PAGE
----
I had gotten married, and then I immediately started writing this record and recording it. My wife and I — I was 21, and she was 22 — had zero idea of what we were doing in our lives. We hadn’t lived together before. There was a tension there that was always kind of brewing. I think that mixed with a crisis of faith and just freaking out. It’s pretty obvious when you listen to that record. Immediately, I let you know what I’m going through at that time. I was just obsessed with stuff like Pinkerton, and this idea of, “How do you make records that are super, super raw, but sound really great and big?”

I had no idea what music production was. By the time that first record came out, and then we just beat it into the ground touring, over and over and over, I started to understand what I was capable of doing, and wanted to spread my wings on the production side of it. I definitely felt like I had something to prove with Mean Everything To Nothing, since the first one had been so unexpectedly well-received. There’s always the fear of the sophomore slump. It’s like, “How do we just destroy that altogether?” Create something that just, in my opinion, blew the first one out of the water.

By the time it came for us to pick a producer, we landed on Joe Chiccarelli, who was on an incredible streak at that time. He’d just worked on the third Shins record, Evil Urges by My Morning Jacket, that second Raconteurs record, and Icky Thump by the White Stripes. So, we were like, “Oh, shit, this guy wants to work with us? Let’s do it!” We didn’t know that we were then entering Joe’s world, which was 25 takes of every single song. Zero room in the initial recording for experimentation. It was all about getting the live thing to where he wouldn’t even need to add anything else. The whole time, I’m thinking, “Man, there’s so much more to this record that we’re not getting here.”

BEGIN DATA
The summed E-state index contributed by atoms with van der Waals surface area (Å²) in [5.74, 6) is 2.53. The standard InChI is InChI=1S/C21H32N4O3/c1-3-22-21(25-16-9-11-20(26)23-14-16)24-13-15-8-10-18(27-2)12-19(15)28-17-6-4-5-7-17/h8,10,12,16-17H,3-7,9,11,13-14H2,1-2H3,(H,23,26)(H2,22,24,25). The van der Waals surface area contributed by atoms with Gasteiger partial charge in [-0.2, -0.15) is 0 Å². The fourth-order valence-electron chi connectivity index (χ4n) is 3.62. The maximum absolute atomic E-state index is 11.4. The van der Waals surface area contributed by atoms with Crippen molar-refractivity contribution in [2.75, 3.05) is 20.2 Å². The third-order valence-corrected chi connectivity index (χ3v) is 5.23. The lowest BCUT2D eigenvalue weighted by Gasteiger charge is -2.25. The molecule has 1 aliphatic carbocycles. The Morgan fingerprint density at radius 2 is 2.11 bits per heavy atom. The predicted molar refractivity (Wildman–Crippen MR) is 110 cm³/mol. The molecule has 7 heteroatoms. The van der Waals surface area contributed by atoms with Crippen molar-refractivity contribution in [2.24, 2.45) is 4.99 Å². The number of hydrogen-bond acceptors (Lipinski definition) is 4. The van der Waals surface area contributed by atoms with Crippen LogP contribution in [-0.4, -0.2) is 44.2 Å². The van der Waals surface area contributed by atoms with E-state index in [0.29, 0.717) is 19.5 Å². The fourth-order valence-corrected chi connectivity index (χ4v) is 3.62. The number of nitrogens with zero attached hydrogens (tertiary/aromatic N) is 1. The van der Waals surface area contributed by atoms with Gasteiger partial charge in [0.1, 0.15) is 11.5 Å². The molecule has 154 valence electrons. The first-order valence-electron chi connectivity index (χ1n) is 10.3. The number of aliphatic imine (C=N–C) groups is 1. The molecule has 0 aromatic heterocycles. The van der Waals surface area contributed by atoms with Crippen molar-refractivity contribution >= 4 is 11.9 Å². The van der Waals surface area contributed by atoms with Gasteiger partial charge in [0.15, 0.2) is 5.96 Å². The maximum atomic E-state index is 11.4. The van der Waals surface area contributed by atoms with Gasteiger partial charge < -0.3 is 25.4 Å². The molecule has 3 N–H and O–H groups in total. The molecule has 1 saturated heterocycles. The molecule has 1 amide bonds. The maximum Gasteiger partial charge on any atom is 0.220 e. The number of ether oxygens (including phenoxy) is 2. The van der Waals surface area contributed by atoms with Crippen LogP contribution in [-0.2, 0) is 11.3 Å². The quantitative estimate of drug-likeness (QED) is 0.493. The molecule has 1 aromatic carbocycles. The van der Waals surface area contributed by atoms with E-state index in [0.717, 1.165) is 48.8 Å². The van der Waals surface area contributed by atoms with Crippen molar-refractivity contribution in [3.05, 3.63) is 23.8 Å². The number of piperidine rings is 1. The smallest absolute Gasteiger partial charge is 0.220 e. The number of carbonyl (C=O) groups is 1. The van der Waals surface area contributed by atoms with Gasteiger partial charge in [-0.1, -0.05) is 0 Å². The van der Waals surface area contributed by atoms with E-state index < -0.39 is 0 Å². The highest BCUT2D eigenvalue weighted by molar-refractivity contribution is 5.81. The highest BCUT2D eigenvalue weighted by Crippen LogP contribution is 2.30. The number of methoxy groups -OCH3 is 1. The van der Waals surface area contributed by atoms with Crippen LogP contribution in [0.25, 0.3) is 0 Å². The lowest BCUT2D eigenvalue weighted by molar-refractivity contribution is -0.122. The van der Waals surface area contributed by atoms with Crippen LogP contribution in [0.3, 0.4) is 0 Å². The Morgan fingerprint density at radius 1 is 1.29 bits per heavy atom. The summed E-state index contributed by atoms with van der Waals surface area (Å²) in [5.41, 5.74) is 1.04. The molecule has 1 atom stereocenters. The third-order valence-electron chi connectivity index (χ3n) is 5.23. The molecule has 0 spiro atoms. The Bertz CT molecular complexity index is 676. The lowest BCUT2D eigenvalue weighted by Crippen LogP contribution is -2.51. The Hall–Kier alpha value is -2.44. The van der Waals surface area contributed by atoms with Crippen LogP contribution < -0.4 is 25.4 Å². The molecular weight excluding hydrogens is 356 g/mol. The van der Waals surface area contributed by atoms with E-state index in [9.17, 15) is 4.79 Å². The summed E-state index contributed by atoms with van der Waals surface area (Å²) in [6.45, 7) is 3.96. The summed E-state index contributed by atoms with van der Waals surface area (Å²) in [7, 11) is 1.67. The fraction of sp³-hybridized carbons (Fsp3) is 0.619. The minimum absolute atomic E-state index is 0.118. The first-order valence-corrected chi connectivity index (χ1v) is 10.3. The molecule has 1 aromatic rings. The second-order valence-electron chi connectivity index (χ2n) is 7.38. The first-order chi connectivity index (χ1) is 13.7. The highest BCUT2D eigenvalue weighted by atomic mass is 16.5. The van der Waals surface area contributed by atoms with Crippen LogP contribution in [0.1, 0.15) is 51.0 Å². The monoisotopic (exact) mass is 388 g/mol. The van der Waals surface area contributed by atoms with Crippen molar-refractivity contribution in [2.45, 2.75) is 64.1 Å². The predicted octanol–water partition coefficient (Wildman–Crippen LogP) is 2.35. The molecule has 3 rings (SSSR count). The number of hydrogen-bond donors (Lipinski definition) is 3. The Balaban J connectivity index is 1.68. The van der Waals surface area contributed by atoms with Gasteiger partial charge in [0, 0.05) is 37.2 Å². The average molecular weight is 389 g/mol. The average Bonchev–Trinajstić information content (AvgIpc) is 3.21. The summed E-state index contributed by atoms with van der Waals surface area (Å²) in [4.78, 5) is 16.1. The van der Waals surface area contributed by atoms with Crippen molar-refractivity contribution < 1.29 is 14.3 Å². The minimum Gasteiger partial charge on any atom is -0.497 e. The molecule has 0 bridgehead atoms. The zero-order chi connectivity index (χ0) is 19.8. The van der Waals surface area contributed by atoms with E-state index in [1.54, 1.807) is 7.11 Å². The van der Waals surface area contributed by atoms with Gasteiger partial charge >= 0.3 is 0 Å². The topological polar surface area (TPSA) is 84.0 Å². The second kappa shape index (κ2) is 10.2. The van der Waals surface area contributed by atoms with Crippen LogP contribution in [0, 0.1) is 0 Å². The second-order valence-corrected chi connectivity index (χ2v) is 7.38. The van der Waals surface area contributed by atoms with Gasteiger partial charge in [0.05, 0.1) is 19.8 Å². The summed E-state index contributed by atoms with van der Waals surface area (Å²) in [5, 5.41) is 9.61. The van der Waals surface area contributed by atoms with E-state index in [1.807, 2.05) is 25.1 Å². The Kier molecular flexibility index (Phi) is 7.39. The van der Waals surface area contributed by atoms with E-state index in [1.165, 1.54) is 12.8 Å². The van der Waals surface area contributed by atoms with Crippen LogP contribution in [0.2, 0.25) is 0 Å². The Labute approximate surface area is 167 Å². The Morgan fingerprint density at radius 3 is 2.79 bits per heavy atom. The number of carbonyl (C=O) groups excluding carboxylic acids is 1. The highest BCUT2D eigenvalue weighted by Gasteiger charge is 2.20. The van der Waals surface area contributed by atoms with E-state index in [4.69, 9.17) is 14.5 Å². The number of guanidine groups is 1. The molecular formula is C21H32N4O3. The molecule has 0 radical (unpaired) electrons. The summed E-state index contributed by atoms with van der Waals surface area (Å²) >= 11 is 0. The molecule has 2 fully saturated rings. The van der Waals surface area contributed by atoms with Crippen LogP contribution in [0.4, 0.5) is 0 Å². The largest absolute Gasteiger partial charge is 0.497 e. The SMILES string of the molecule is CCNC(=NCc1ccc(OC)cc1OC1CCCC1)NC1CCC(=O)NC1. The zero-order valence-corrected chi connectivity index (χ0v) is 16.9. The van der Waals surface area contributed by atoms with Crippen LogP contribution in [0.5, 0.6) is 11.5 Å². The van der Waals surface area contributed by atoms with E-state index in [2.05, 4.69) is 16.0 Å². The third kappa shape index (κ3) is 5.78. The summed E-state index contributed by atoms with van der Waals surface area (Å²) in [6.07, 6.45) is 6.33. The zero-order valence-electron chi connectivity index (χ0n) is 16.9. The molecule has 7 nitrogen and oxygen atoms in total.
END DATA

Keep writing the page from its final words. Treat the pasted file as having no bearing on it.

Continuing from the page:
I was pretty dumb as well at the time. When we went down to Atlanta to finish it, Joe left, and I just wouldn’t get back to anybody. Wouldn’t talk to the label, just kept working on this record. Joe would leave these voicemails like, “Where are you?” I wouldn’t call him back, which is terrible. But, I just knew that I had to “save it,” in my mind. So, we brought in Dan Hannon from the last record, and he then let me go crazy. Added all the stuff that I want to add.

Joe did end up coming back. Joe and the band would work from 10:30 a.m. to 10:30 p.m., and then I would work from 11:00 p.m. to the next morning. I brought in an engineer, and put in background vocals, new lead vocals, and added instrumentation. The engineers that I was bringing in were not respectful of ProTools at all, and so they’d come in the next morning and it was like a madman had been there for 10 hours, destroying the organization of all these files. They’d have to sift through all the shit that I’d done.

It ended up, though, being one of my favorite things we’ve done, because it feels like that time to me. It took me a long time to listen back to that record, and actually enjoy it. I remember waiting to do a lot of the vocals until I had gotten sick, so that I could have this really raspy scream, and that’s all over that record. I was smoking so many cigs, too, so it sounds like I’m 35 on that record, and I’m 21.

Simple Math (2011)

We were on a version of Columbia for Mean Everything called Canvasback. Two weeks later, the guy who runs Canvasback was let go from Columbia, and moved from Columbia over to Atlantic with Canvasback. Columbia said, “You can take every band with you except Manchester. They stay.”